Connecticut is rich in black history and one of the most notable events that happened was the story of the Amistad.
“They rebelled. They took control of the vessel [the Amistad] and tried to make their way back home to Africa. They ended up getting lost and ended up in the Long Island Shore,” said Todd Levine, the architectural historian for the State of Connecticut and the coordinator for the Connecticut Freedom Trail.
When the Amistad entered the waters of the Long Island Sound, the U.S. Navy took it into custody and it was towed into the New London harbor. The people on board were jailed in New Haven and they had their first trials at the Old State House in Hartford.
“The room for the trial you have to imagine it as being extremely crowded. People were here, this was an event. This was a place for people to come to see what was happening, to get the news first. And when the trials happened Hartford, the streets were packed,” said Sally Whipple, the executive director of the Connecticut Democracy Center at Connecticut’s Old State House.
Their leader Cinque did not speak the language. So he tried to mime and visually explain what he and the others on the ship endured at sea, according to Whipple.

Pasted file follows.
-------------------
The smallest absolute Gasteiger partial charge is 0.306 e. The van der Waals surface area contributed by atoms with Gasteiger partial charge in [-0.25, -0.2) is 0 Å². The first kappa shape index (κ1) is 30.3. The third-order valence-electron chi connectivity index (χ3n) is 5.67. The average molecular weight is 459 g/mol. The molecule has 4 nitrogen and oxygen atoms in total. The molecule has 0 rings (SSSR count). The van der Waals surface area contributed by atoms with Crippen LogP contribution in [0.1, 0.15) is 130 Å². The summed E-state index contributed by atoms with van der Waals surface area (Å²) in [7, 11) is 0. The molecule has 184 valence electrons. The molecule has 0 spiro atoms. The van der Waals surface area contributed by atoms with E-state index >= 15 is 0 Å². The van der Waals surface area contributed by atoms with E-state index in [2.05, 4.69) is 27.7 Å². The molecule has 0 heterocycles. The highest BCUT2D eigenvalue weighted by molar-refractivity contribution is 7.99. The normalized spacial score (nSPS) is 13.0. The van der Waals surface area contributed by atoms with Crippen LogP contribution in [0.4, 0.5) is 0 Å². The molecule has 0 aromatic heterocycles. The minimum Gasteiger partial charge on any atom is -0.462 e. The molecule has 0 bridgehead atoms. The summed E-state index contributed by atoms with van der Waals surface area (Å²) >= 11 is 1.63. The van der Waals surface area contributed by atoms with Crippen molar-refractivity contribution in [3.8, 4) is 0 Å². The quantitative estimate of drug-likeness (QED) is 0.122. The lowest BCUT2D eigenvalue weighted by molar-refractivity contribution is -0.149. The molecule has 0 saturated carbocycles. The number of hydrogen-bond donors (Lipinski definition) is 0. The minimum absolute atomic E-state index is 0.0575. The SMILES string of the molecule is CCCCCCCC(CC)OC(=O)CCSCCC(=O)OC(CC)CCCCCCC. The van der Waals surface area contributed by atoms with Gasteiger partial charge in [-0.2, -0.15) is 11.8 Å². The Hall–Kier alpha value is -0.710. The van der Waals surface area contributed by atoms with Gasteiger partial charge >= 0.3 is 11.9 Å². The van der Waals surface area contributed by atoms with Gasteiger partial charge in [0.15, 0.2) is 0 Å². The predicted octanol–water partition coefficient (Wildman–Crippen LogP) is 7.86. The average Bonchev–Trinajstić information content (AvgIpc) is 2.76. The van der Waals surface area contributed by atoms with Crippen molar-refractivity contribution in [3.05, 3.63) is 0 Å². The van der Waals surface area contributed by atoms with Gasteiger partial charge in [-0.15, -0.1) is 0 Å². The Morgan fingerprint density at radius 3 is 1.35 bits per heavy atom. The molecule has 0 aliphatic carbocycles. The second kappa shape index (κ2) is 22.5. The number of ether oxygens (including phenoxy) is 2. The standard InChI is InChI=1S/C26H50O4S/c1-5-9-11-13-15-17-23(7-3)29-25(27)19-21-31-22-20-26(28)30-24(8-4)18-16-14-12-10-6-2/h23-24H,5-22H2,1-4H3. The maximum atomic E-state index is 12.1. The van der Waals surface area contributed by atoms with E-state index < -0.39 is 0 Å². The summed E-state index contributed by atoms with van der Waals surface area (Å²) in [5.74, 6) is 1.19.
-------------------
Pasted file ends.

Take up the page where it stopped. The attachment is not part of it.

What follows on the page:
“It is a story of people really working to move forward, make their case, make their point and doing it without at first command of the language, without knowledge of the culture and with the stress of being stolen from home,” Whipple said.
In the end, at the Old State House and at the Supreme Court, the south Africans were declared free.
“In the end, they decided they could not rule on murder because it happened on the high seas and we did not have jurisdiction over that,” Whipple said. “They decided then eventually that the Amistad Africans were free because they had been taken illegally from African and therefore could not be legally enslaved.”
The people at that point had a choice to go back to Africa, but they had to earn their own money to get them back.
For eight months, following their acquittal in 1841, the Africans lived in Farmington and would visit John Treadwell Norton’s house on Mountain Spring Road.
“They needed clothing, they needed food, they needed housing,” said Portia Corbett, the president of the Farmington Historical Society.
“Most people in the town got together and provided them with this.”
“Every Sunday everyone would gather here [at Norton’s home] and that was one of the ways they would raise money to help the Amistad captives return to Sierra Leone,” Corbett said.
“For them to be accepted by the people in the town was a very loving circumstance for them to be in. It was actually told when they left on the canal boat, which is now Garden Street, but when they left on the boat, all the citizens of Farmington went to say goodbye to them and many people were crying that they were leaving because they had developed these relationships,” Corbett said.